This is a long and unnecessarily tedious explanation of our recent repairs. For those that want the short, tl;dr version: We spent four nights in the parking lot of Interstate Power Systems while they repaired five of the eight thing we asked them to look at, including the two most critical items. We simply ran out of time for the other three. We have had previous repairs that at first we thought were great, only to discover shoddy workmanship as we got down the road, so I don’t want to sing the praises of Interstate Power Systems just yet, but so far things are looking good and we will update along the way. On to the details…
It was incredibly frustrating to finally get our bus back after nine weeks of repairs in Colorado only to have it break down again within a week. But we had high hopes that Interstate Power Systems would be a good fit to take care of not only our latest problem, but perhaps some other issues as well, some of them having plagued us for months. They didn’t balk at the age of the vehicle, they prominently displayed both Detroit Diesel and Allison Transmission signs on their building, and seemed to have a cadre of deeply experienced specialists to address our multiple issues. We gave them a prioritized list of eight items to examine:
- Failure to start problem, possibly due to a fuel line air leak allowing fuel to flow back into the tank during overnight stops, making starting difficult.
- Alternator/Generator failure to charge starter batteries. A long term problem that had once been sporadic and was now constant.
- Speedometer/Odometer failure, which began right after B & G arranged the transmission rebuild.
- Transmission or Engine Oil leaks, possibly both.
- Coolant temperature gauge inoperative, long term problem that had given us difficulty during uphill climbs starting in Idaho.
- Parking/Hand Brake way out of adjustment, barely useful.
- Oil Pressure gauge reading low despite oil pressure having been verified correct directly at the engine low point.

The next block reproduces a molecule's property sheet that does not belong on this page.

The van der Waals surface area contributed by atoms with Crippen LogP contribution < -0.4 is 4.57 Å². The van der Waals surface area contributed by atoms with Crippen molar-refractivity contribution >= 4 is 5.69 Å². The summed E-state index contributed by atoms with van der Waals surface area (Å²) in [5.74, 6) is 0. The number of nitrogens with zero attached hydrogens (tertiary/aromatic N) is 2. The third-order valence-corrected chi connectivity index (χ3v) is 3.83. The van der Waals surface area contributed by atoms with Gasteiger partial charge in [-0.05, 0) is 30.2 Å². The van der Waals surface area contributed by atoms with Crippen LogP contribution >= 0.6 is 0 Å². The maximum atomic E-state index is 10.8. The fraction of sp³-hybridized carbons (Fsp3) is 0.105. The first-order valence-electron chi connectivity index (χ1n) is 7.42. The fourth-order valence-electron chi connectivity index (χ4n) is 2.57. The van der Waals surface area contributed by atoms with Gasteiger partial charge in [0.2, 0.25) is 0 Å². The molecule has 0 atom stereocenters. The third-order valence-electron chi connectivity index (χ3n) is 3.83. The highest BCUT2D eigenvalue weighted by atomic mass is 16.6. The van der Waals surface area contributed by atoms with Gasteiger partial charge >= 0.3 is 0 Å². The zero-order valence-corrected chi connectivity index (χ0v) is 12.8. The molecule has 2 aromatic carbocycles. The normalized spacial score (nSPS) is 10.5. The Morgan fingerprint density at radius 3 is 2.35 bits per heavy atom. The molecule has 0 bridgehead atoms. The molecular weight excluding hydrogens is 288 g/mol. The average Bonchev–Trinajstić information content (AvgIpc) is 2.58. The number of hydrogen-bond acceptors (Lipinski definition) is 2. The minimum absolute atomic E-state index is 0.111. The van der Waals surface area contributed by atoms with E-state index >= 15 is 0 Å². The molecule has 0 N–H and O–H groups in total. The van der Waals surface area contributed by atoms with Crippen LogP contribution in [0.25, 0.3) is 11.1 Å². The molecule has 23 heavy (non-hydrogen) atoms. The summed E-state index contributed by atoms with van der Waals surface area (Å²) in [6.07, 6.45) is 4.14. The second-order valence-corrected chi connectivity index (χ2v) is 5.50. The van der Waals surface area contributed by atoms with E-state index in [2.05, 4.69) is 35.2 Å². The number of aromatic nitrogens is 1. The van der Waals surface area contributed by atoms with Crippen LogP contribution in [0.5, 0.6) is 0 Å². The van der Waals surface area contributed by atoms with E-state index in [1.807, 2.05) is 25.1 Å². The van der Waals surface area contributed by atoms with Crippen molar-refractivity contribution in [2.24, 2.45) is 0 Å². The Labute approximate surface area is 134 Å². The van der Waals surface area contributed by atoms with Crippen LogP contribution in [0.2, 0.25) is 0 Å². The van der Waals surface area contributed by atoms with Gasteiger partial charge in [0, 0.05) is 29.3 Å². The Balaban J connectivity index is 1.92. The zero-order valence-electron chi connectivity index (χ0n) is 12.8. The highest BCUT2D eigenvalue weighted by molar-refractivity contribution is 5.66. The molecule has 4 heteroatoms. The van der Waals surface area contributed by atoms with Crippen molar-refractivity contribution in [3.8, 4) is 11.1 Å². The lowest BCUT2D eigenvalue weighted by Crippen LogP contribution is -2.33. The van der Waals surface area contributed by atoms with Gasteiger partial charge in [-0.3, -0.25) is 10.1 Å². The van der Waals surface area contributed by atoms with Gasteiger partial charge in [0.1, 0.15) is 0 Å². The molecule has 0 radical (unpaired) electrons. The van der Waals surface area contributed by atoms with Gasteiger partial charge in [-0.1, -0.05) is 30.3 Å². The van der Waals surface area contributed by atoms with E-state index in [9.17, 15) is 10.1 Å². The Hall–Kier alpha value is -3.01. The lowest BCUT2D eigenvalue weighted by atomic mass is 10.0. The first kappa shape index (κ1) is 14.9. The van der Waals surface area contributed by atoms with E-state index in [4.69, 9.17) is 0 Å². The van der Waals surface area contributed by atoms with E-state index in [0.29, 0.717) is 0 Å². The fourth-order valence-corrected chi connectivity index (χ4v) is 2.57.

- Left low beam headlight inop despite bulb replacement. Works when high beams are on.
When we arrived Tuesday afternoon Interstate had no open bays available until the next day, and the right mechanics for our specific problems were not available yet anyway. Critically, they let us stay in the bus overnight, so long as it was in the parking lot rather than the actual repair bays. They even allowed us to hook up to a heavy duty electrical outlet: not enough to run our rooftop A/Cs in heat mode, but enough to charge batteries, power the refrigerator, make coffee, and cook. They even gave us guest access to their wifi for the duration of our stay.
The next day after lunch they pulled us into the hanger style building amidst the tractor trailers, dump trucks, cranes, and other assorted big rigs. They divided our punch list between two experienced techs: John, the two stroke diesel engine expert would handle the starting problem, Leroy the electrical expert would deal with the alternator issue, with the rest of the list addressed between the two as time allowed. Here is how it turned out:
Fuel line leaks and difficulty starting: Fixed! John undertook one primary repair and half a dozen related adjustments.
- Inspected all fuel lines, and found a leak at the input check valve. Replaced check valve, and installed another on the return line as well.
- Adjusted idle RPMs from about 470 up to about 650. Significantly smoothed out the idle performance, nearly eliminating cyclical revving.
- Changed two of the four air cleaners (filters). They were filthy. Only two were available locally, I will have to change the other two myself.
- Adjusted throttle linkage allowing more throttle travel from the foot peddle, should give me more power at the top end.
Alternator failure to charge the starter batteries: Fixed! With the wiring diagrams from my manuals, Leroy began trouble shooting, and fortunately confirmed that the very expensive to replace alternator was doing just fine. He then determined that the voltage regulator was fried, as well as an associated sensing relay. Interstate Power Systems parts department was exceptionally aggressive, finding U.S. Coach in New Jersey, an old bus parts specialist, that had the relay sensor. Though they did not have the voltage regulator, they had the circuit boards from inside the regulator. Good enough, they fed-ex’d both parts overnight. Once the parts arrived, Leroy was out on another job, but left instructions with young Craig, who installed the circuit board and components.